A.W. Appel, J. Palsberg - Modern Compiler Implementation in Java (Second Edition), страница 47
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First, the roots areforwarded. This copies a few records (those reachable directly from root pointers) to to-space,thereby incrementing next.Figure 13.10: Breadth-first copying collection.ALGORITHM 13.9: Breadth-first copying garbage collection.scan ← next ← beginning of to-spacefor each root rr ← Forward(r)while scan < nextfor each field fi of record at scanscan. fi Forward(scan. fi)scan ← scan+ size of record at scanThe area between scan and next contains records that have been copied to to-space, butwhose fields have not yet been forwarded: In general, these fields point to from-space.
Thearea between the beginning of to-space and scan contains records that have been copied andforwarded, so that all the pointers in this area point to to-space. The while loop (of Algorithm13.9) moves scan toward next, but copying records will cause next to move also.Eventually, scan catches up with next after all the reachable data are copied to to-space.Cheney's algorithm requires no external stack, and no pointer reversal: It uses the to-spacearea between scan and next as the queue of its breadth-first search. This makes itconsiderably simpler to implement than depth-first search with pointer reversal.Locality of reference However, pointer data structures copied by breadth-first have poorlocality of reference: If a record at address a points to another record at address b, it is likelythat a and b will be far apart.
Conversely, the record at a + 8 is likely to be unrelated to the223one at a. Records that are copied near each other are those whose distance from the roots areequal.In a computer system with virtual memory, or with a memory cache, good locality ofreference is important. After the program fetches address a, then the memory subsystemexpects addresses near a to be fetched soon. So it ensures that the entire page or cache linecontaining a and nearby addresses can be quickly accessed.Suppose the program is fetching down a chain of n pointers in a linked list. If the records inthe list are scattered around memory, each on a page (or cache line) containing completelyunrelated data, then we expect n difference pages or cache lines to be active.
But if successiverecords in the chain are at adjacent addresses, then only n/k pages (cache lines) need to beactive, where k records fit on each page (cache line).Depth-first copying gives better locality, since each object a will tend to be adjacent to its firstchild b, unless b is adjacent to another "parent" a′. Other children of a may not be adjacent toa, but if the subtree b is small, then they should be nearby.But depth-first copy requires pointer-reversal, which is inconvenient and slow.
A hybrid,partly depth-first and partly breadth-first algorithm can provide acceptable locality. The basicidea is to use breadth-first copying, but whenever an object is copied, see if some child can becopied near it (Algorithm 13.11).ALGORITHM 13.11: Semi-depth-first forwarding.function Forward(p)if p points to from-spacethen if p. f1 points to to-spacethen return p. f1else Chase(p); return p. f1else return pfunction Chase(p)repeatq nextnext ← next+ size of record pr ← nilfor each field fi of record pq. fi ← p.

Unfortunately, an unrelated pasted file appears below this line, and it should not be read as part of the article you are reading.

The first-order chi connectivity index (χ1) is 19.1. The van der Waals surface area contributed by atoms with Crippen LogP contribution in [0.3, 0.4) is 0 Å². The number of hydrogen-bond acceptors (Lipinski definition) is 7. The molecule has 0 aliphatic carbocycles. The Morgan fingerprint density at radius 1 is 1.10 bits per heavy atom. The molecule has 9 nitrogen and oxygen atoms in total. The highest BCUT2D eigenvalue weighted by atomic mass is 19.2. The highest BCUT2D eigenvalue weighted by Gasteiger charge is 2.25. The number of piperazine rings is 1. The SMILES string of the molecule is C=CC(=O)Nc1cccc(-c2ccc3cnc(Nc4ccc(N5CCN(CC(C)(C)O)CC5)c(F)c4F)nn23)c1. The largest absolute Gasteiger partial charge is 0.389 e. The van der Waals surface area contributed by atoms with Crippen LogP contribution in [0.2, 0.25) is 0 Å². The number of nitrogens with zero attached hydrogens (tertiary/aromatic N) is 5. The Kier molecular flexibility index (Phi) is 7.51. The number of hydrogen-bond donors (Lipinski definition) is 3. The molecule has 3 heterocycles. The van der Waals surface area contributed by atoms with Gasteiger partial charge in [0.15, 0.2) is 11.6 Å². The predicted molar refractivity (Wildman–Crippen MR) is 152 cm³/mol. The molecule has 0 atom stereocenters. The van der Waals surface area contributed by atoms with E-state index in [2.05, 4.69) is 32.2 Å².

fiif q. fi points to from-space and q. fi . f1 does not point to tospacethen r ← q. fip. f1 ← qp ← runtil p = nilCost of garbage collection Breadth-first search (or the semi-depth-first variant) takes timeproportional to the number of nodes it marks, that is, c3 R for some constant c3 (perhaps equalto 10 instructions). There is no sweep phase, so c3 R is the total cost of collection. The heap isdivided into two semi-spaces, so each collection reclaims H = 2 − R words that can beallocated before the next collection. The amortized cost of collection is thus224instructions per word allocated.As H grows much larger than R, this cost approaches zero.
That is, there is no inherent lowerbound to the cost of garbage collection. In a more realistic setting, where H = 4R, the costwould be about 10 instructions per word allocated. This is rather costly in space and time: Itrequires four times as much memory as reachable data, and requires 40 instructions ofoverhead for every 4-word object allocated. To reduce both space and time costs significantly,we use generational collection.13.4 GENERATIONAL COLLECTIONIn many programs, newly created objects are likely to die soon; but an object that is stillreachable after many collections will probably survive for many collections more.
Thereforethe collector should concentrate its effort on the "young" data, where there is a higherproportion of garbage.We divide the heap into generations, with the youngest objects in generation G0; every objectin generation G1 is older than any object in G0; everything in G2 is older than anything in G1,and so on.To collect (by mark-and-sweep or by copying) just G0, just start from the roots and do eitherdepth-first marking or breadth-first copying (or semidepth-first copying). But now the rootsare not just program variables: They include any pointer within G1, G2,… that points into G0.If there are too many of these, then processing the roots will take longer than the traversal ofreachable objects within G0!Fortunately, it is rare for an older object to point to a much younger object.